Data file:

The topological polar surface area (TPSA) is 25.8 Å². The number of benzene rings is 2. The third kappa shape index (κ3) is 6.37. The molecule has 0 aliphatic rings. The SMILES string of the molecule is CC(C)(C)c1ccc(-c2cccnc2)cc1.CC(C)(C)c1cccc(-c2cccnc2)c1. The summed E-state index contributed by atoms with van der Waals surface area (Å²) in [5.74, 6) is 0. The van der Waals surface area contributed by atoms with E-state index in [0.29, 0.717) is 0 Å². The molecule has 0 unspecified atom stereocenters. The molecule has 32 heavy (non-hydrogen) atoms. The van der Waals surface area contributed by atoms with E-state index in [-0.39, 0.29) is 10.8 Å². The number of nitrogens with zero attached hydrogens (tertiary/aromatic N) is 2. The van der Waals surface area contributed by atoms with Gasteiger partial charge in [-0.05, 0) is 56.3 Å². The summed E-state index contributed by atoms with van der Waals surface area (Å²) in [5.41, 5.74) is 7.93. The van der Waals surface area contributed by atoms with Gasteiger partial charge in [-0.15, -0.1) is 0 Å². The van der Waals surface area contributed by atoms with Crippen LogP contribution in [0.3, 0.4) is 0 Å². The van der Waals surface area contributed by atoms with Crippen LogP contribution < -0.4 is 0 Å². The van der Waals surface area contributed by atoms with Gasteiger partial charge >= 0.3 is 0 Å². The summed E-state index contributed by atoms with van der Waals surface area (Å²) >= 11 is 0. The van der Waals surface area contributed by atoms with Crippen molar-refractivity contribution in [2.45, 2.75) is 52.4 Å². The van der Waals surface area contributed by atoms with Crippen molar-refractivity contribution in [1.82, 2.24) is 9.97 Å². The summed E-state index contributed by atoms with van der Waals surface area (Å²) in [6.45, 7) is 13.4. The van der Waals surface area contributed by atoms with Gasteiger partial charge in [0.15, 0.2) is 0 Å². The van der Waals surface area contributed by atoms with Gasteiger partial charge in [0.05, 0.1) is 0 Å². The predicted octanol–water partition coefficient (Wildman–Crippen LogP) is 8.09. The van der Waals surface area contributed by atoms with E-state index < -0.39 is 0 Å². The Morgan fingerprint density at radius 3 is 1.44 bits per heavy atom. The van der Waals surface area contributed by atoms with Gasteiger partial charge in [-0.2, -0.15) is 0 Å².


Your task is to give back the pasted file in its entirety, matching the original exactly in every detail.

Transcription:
The topological polar surface area (TPSA) is 25.8 Å². The number of benzene rings is 2. The third kappa shape index (κ3) is 6.37. The molecule has 0 aliphatic rings. The SMILES string of the molecule is CC(C)(C)c1ccc(-c2cccnc2)cc1.CC(C)(C)c1cccc(-c2cccnc2)c1. The summed E-state index contributed by atoms with van der Waals surface area (Å²) in [5.74, 6) is 0. The van der Waals surface area contributed by atoms with E-state index in [0.29, 0.717) is 0 Å². The molecule has 0 unspecified atom stereocenters. The molecule has 32 heavy (non-hydrogen) atoms. The van der Waals surface area contributed by atoms with E-state index in [-0.39, 0.29) is 10.8 Å². The number of nitrogens with zero attached hydrogens (tertiary/aromatic N) is 2. The van der Waals surface area contributed by atoms with Gasteiger partial charge in [-0.05, 0) is 56.3 Å². The summed E-state index contributed by atoms with van der Waals surface area (Å²) in [5.41, 5.74) is 7.93. The van der Waals surface area contributed by atoms with Gasteiger partial charge in [-0.15, -0.1) is 0 Å². The van der Waals surface area contributed by atoms with Crippen LogP contribution in [0.3, 0.4) is 0 Å². The van der Waals surface area contributed by atoms with Crippen LogP contribution < -0.4 is 0 Å². The van der Waals surface area contributed by atoms with Gasteiger partial charge >= 0.3 is 0 Å². The summed E-state index contributed by atoms with van der Waals surface area (Å²) >= 11 is 0. The van der Waals surface area contributed by atoms with Crippen molar-refractivity contribution in [2.45, 2.75) is 52.4 Å². The van der Waals surface area contributed by atoms with Crippen molar-refractivity contribution in [1.82, 2.24) is 9.97 Å². The summed E-state index contributed by atoms with van der Waals surface area (Å²) in [6.45, 7) is 13.4. The van der Waals surface area contributed by atoms with Gasteiger partial charge in [0.15, 0.2) is 0 Å². The van der Waals surface area contributed by atoms with Gasteiger partial charge in [0.05, 0.1) is 0 Å². The predicted octanol–water partition coefficient (Wildman–Crippen LogP) is 8.09. The van der Waals surface area contributed by atoms with E-state index < -0.39 is 0 Å². The Morgan fingerprint density at radius 3 is 1.44 bits per heavy atom. The van der Waals surface area contributed by atoms with Gasteiger partial charge in [-0.2, -0.15) is 0 Å².